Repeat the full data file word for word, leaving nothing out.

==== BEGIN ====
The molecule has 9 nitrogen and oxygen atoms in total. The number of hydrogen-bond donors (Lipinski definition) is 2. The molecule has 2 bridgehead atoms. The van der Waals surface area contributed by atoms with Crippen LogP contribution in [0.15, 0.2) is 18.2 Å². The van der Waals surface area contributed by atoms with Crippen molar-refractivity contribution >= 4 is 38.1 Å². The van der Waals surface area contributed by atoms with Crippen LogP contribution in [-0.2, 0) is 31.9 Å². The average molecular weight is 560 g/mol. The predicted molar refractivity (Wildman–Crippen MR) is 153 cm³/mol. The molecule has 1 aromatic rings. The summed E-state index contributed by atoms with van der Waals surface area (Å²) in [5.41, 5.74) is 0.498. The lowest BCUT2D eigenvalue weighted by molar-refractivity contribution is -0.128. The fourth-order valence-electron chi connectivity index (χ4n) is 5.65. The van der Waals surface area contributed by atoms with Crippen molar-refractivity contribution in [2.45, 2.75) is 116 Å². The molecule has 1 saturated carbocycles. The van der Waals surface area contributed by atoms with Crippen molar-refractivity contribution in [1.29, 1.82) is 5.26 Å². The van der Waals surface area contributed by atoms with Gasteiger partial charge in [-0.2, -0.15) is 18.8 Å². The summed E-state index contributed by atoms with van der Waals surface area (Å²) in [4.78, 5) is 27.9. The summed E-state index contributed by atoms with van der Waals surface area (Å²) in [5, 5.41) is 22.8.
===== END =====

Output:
The molecule has 9 nitrogen and oxygen atoms in total. The number of hydrogen-bond donors (Lipinski definition) is 2. The molecule has 2 bridgehead atoms. The van der Waals surface area contributed by atoms with Crippen LogP contribution in [0.15, 0.2) is 18.2 Å². The van der Waals surface area contributed by atoms with Crippen molar-refractivity contribution >= 4 is 38.1 Å². The van der Waals surface area contributed by atoms with Crippen LogP contribution in [-0.2, 0) is 31.9 Å². The average molecular weight is 560 g/mol. The predicted molar refractivity (Wildman–Crippen MR) is 153 cm³/mol. The molecule has 1 aromatic rings. The summed E-state index contributed by atoms with van der Waals surface area (Å²) in [5.41, 5.74) is 0.498. The lowest BCUT2D eigenvalue weighted by molar-refractivity contribution is -0.128. The fourth-order valence-electron chi connectivity index (χ4n) is 5.65. The van der Waals surface area contributed by atoms with Crippen molar-refractivity contribution in [2.45, 2.75) is 116 Å². The molecule has 1 saturated carbocycles. The van der Waals surface area contributed by atoms with Crippen molar-refractivity contribution in [1.29, 1.82) is 5.26 Å². The van der Waals surface area contributed by atoms with Gasteiger partial charge in [-0.2, -0.15) is 18.8 Å². The summed E-state index contributed by atoms with van der Waals surface area (Å²) in [4.78, 5) is 27.9. The summed E-state index contributed by atoms with van der Waals surface area (Å²) in [5, 5.41) is 22.8.